KB ID 0001753
This is a horrible subject to find any decent information on. Microsoft are typically ‘vague’ and most people are stuck with using trial and error, or massively overestimating hardware to be on the safe side. I get asked this occasionally and, just like Microsoft, it’s a question I don’t like to answer!
People are reticent to tell you that you need ‘x’ amount of CPU and ‘y’ amount of RAM. Simply because ‘it depends’ e.g. a dozen users just doing some file and print, and working on office documents, will be much less of a requirement, than a dozen users making MS Teams calls and doing 3D Auto CAD modelling.
I’m going to Assume: That we are deploying RDS in a virtual environment, so I’ll be talking about vCPU requirements. BE AWARE: Running a VM with a LOT of vCPUs can be counter productive for performance (Google CPU Ready).
RDS Sizing Requirements
Most of these will be common sense,
- Domain Authentication: Usually via Active Directory or Azure AD credentials.
- DNS Resolution: Not just for the RDS server roles deployed, for resolving the names on Certificates, and for third party hosted applications.
- Third Party (Line of Business) Applications: Not all apps support RDS deployment, and many that do, require different licensing (Check!)
- File and Print: Thankfully these days most file storage is moving into the cloud, but users still need user profiles? How are you going to present them?FXLogix, Redirected folders, Shared folders etc.
- Access: These days having RDP open to the outside world is a thing of the past, it you want to connect to RDS you either come in via an RDS Web Gateway, or even better, by connecting to a VPN, then accessing the RDS deployment.
- Licensing: Obviously the RDS servers themselves require licensing, but so does RDS. Depending on what licence model you buy, (user CALs, or device CALs). Typically most people buy user CALs (Device CALs are good for things like call centres e.g. where 3 shift workers use the same PC in a 24 hour period so you can buy 1 device CAL rather than 3 user CALs).*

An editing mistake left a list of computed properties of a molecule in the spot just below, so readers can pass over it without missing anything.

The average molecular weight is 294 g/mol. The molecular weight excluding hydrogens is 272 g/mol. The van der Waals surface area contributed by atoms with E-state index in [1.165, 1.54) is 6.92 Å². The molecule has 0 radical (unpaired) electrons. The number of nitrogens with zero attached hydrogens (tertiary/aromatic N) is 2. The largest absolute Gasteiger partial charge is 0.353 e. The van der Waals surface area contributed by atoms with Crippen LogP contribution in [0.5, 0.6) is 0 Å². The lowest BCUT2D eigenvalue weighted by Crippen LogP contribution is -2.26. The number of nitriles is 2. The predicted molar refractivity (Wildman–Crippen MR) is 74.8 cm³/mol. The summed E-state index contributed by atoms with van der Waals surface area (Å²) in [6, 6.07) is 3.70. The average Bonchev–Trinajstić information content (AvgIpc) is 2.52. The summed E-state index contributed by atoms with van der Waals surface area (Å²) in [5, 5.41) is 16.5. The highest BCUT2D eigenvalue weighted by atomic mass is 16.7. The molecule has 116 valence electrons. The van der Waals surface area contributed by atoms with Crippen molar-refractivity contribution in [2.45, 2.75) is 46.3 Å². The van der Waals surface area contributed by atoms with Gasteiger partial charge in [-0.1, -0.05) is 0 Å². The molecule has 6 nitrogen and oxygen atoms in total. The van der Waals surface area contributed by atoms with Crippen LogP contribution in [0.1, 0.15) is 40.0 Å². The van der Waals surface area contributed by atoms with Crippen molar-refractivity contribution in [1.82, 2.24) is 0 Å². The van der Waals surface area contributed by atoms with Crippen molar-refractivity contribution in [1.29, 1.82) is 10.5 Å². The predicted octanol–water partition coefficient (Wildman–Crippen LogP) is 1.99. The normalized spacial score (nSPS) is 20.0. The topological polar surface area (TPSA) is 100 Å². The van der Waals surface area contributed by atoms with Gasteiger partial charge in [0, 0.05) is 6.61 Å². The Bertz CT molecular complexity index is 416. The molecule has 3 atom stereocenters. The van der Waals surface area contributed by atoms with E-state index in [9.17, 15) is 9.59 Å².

*Note: Whats a SAL then? A Subscriber Access Licence is used if you have your servers SPLA licenced from a service provider. These are usually on a monthly rental basis.
RDS Sizing: Roles
You can, (and I think it’s still the default) put all the RDS roles on one server, obviously this is not ideal for anything other than a tiny deployment (5-10 users doing very low impact roles for example). But the individual roles required are;
RD Session Host: This is what does all the heavy lifting, it hosts the remote user sessions. Typically these will be the server(s) in your deployment that suffer with recourse constraints if you get something wrong. As I’ve mentioned above if you’re running 3rd Party Line of Business applications on here MAKE sure they are designed and optimised for RDS. Finally based on what your users are doing is it worth having better/faster/local storage on these servers.
RD Connection Broker: This role had two primary jobs, 1) Connect remote users to the least utilised session hosts, and 2) Reconnect users to the correct session host if they’ve dropped a connection, or have an existing open RDS session.
RD Web Server: This provides a web logon portal for RDS so that RDS desktops and applications can be accessed over HTTPS. Remember just because traffic is on HTTPS (TCP port 443) do not assume it’s trusted and non malicious. Nearly every exploit and attack these days used HTTPS or SSH to get traffic in and out of your network. Unless you are inspecting https it’s not more secure than http! Typically the RD Web server is deployed in a DMZ. In some small deployments it can also be on the RD Connection broker.
RD Licence Server: Typically this gets put on ‘Another‘ server in the environment, the draw back of this is people forget where it is, and don’t check before decommissioning a server then find out a few days later their licence server disappeared. You install this role, then register it with Microsoft, then finally add your licences to it.
RDS Sizing Calculations
For all RDS roles apart from the RD Session Host(s) Then the footprint is relatively small.
RD Session Host(s) CPU: This depends on the amount of users, typically no more more than 4 users per vCPU , and up to a maximum of 8 vCPUs per host, (this should tell you you need an RDS Session Host for every 24 (approx) users). Remember to factor in additional hosts in case you suffer a loss of server/hypervisor. For that reason it’s also good practice to deploy your session hosts with anti-affix city rules so that they are not all on the same hypervisor host!
RD Session Host(s) RAM: Again depends on the user and what they will be doing, as a rule of thumb, allow between 2 and 8 GB per user, but do not allocate more than 128 GB per RDS Session Host.
RD Connection Broker: (2x vCPU, 8GB RAM, 70GB HDD) Note: Can scale up to 8 vCPU, 16 GB RAM, 70 GB HDD) for larger deployments.
RD Web Server: (2x vCPU, 4GB RAM, 70GB HDD) Note: Can scale up to 8 vCPU, 16GB RAM, 70 GB HDD) for larger deployments. Once you get larger than this you need to look as load balancing multiple RD Web servers.
RD Licensing: (1 x vCPU, 4GB RAM, 70GB HDD) Assuming there’s no additional compute requirements on the same host.
I welcome any feedback and recommendations below.